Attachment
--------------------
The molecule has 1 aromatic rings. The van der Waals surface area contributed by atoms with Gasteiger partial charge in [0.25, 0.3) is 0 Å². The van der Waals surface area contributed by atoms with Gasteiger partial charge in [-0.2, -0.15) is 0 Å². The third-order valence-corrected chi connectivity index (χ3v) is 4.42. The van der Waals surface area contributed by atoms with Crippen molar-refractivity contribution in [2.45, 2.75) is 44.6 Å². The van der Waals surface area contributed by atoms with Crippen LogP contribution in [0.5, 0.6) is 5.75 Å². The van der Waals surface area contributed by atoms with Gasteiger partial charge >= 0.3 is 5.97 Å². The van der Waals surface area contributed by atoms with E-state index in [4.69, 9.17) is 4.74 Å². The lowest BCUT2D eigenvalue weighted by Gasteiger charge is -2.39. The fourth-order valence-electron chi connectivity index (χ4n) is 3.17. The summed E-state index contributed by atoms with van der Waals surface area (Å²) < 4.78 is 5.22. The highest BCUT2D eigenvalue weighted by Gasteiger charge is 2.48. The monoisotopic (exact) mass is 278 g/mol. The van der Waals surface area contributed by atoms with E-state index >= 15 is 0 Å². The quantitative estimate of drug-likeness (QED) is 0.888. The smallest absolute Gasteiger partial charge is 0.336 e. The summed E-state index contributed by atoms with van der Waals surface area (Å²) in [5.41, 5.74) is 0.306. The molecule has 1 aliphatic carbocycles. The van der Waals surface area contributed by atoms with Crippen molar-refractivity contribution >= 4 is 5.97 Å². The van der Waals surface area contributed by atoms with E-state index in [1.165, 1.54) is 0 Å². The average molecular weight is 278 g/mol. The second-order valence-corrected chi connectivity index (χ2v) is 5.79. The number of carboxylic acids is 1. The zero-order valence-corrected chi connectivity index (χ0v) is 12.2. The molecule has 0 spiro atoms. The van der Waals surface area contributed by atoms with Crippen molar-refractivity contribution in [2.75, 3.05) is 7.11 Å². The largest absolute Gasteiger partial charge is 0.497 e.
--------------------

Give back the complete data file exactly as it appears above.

The molecule has 1 aromatic rings. The van der Waals surface area contributed by atoms with Gasteiger partial charge in [0.25, 0.3) is 0 Å². The van der Waals surface area contributed by atoms with Gasteiger partial charge in [-0.2, -0.15) is 0 Å². The third-order valence-corrected chi connectivity index (χ3v) is 4.42. The van der Waals surface area contributed by atoms with Crippen molar-refractivity contribution in [2.45, 2.75) is 44.6 Å². The van der Waals surface area contributed by atoms with Crippen LogP contribution in [0.5, 0.6) is 5.75 Å². The van der Waals surface area contributed by atoms with Gasteiger partial charge >= 0.3 is 5.97 Å². The van der Waals surface area contributed by atoms with E-state index in [4.69, 9.17) is 4.74 Å². The lowest BCUT2D eigenvalue weighted by Gasteiger charge is -2.39. The fourth-order valence-electron chi connectivity index (χ4n) is 3.17. The summed E-state index contributed by atoms with van der Waals surface area (Å²) < 4.78 is 5.22. The highest BCUT2D eigenvalue weighted by Gasteiger charge is 2.48. The monoisotopic (exact) mass is 278 g/mol. The van der Waals surface area contributed by atoms with E-state index >= 15 is 0 Å². The quantitative estimate of drug-likeness (QED) is 0.888. The smallest absolute Gasteiger partial charge is 0.336 e. The summed E-state index contributed by atoms with van der Waals surface area (Å²) in [5.41, 5.74) is 0.306. The molecule has 1 aliphatic carbocycles. The van der Waals surface area contributed by atoms with Crippen molar-refractivity contribution >= 4 is 5.97 Å². The van der Waals surface area contributed by atoms with E-state index in [1.165, 1.54) is 0 Å². The average molecular weight is 278 g/mol. The second-order valence-corrected chi connectivity index (χ2v) is 5.79. The number of carboxylic acids is 1. The zero-order valence-corrected chi connectivity index (χ0v) is 12.2. The molecule has 0 spiro atoms. The van der Waals surface area contributed by atoms with Crippen molar-refractivity contribution in [2.75, 3.05) is 7.11 Å². The largest absolute Gasteiger partial charge is 0.497 e.